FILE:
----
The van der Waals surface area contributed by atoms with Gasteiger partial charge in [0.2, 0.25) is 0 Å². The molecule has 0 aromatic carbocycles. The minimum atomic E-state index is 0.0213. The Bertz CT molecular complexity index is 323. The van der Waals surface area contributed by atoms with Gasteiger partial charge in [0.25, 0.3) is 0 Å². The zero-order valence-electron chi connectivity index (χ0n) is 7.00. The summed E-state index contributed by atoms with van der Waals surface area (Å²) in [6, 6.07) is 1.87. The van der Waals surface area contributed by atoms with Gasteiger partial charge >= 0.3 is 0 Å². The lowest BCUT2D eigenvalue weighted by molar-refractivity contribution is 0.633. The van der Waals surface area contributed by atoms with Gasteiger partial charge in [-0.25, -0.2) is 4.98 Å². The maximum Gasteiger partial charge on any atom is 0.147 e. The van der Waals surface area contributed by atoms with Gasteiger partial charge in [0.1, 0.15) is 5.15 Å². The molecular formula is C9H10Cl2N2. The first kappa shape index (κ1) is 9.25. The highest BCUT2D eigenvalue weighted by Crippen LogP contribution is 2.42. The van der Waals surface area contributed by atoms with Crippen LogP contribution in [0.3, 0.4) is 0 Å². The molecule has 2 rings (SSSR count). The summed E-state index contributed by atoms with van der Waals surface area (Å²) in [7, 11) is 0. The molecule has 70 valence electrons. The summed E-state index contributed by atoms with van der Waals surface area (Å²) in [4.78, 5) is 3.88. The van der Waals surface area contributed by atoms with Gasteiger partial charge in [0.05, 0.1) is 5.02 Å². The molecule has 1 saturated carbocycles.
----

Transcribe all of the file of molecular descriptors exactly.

The van der Waals surface area contributed by atoms with Gasteiger partial charge in [0.2, 0.25) is 0 Å². The molecule has 0 aromatic carbocycles. The minimum atomic E-state index is 0.0213. The Bertz CT molecular complexity index is 323. The van der Waals surface area contributed by atoms with Gasteiger partial charge in [0.25, 0.3) is 0 Å². The zero-order valence-electron chi connectivity index (χ0n) is 7.00. The summed E-state index contributed by atoms with van der Waals surface area (Å²) in [6, 6.07) is 1.87. The van der Waals surface area contributed by atoms with Gasteiger partial charge >= 0.3 is 0 Å². The lowest BCUT2D eigenvalue weighted by molar-refractivity contribution is 0.633. The van der Waals surface area contributed by atoms with Gasteiger partial charge in [-0.25, -0.2) is 4.98 Å². The maximum Gasteiger partial charge on any atom is 0.147 e. The van der Waals surface area contributed by atoms with Gasteiger partial charge in [0.1, 0.15) is 5.15 Å². The molecular formula is C9H10Cl2N2. The first kappa shape index (κ1) is 9.25. The highest BCUT2D eigenvalue weighted by Crippen LogP contribution is 2.42. The van der Waals surface area contributed by atoms with Crippen LogP contribution in [0.3, 0.4) is 0 Å². The molecule has 2 rings (SSSR count). The summed E-state index contributed by atoms with van der Waals surface area (Å²) in [7, 11) is 0. The molecule has 70 valence electrons. The summed E-state index contributed by atoms with van der Waals surface area (Å²) in [4.78, 5) is 3.88. The van der Waals surface area contributed by atoms with Gasteiger partial charge in [0.05, 0.1) is 5.02 Å². The molecule has 1 saturated carbocycles.